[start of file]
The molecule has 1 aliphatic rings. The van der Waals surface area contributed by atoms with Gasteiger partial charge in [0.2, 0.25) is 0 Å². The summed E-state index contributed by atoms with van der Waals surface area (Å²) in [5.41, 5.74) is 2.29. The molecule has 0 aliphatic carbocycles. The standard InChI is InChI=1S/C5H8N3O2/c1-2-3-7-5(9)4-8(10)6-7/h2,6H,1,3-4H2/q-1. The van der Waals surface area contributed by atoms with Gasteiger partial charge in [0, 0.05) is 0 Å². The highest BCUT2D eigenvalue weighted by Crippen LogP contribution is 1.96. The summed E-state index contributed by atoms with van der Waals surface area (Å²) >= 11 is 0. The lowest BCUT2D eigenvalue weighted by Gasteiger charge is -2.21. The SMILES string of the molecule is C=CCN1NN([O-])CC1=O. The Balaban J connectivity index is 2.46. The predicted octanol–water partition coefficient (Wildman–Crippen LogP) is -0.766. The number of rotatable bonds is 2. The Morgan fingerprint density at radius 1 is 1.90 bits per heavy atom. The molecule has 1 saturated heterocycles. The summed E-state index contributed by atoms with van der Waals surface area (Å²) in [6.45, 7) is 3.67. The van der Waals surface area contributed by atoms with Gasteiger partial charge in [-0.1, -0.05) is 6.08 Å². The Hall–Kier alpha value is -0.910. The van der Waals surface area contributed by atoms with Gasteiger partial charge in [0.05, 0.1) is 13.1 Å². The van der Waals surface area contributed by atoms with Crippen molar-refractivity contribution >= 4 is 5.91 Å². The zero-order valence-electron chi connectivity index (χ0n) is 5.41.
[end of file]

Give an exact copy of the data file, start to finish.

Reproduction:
The molecule has 1 aliphatic rings. The van der Waals surface area contributed by atoms with Gasteiger partial charge in [0.2, 0.25) is 0 Å². The summed E-state index contributed by atoms with van der Waals surface area (Å²) in [5.41, 5.74) is 2.29. The molecule has 0 aliphatic carbocycles. The standard InChI is InChI=1S/C5H8N3O2/c1-2-3-7-5(9)4-8(10)6-7/h2,6H,1,3-4H2/q-1. The van der Waals surface area contributed by atoms with Gasteiger partial charge in [0, 0.05) is 0 Å². The highest BCUT2D eigenvalue weighted by Crippen LogP contribution is 1.96. The summed E-state index contributed by atoms with van der Waals surface area (Å²) >= 11 is 0. The lowest BCUT2D eigenvalue weighted by Gasteiger charge is -2.21. The SMILES string of the molecule is C=CCN1NN([O-])CC1=O. The Balaban J connectivity index is 2.46. The predicted octanol–water partition coefficient (Wildman–Crippen LogP) is -0.766. The number of rotatable bonds is 2. The Morgan fingerprint density at radius 1 is 1.90 bits per heavy atom. The molecule has 1 saturated heterocycles. The summed E-state index contributed by atoms with van der Waals surface area (Å²) in [6.45, 7) is 3.67. The van der Waals surface area contributed by atoms with Gasteiger partial charge in [-0.1, -0.05) is 6.08 Å². The Hall–Kier alpha value is -0.910. The van der Waals surface area contributed by atoms with Gasteiger partial charge in [0.05, 0.1) is 13.1 Å². The van der Waals surface area contributed by atoms with Crippen molar-refractivity contribution >= 4 is 5.91 Å². The zero-order valence-electron chi connectivity index (χ0n) is 5.41.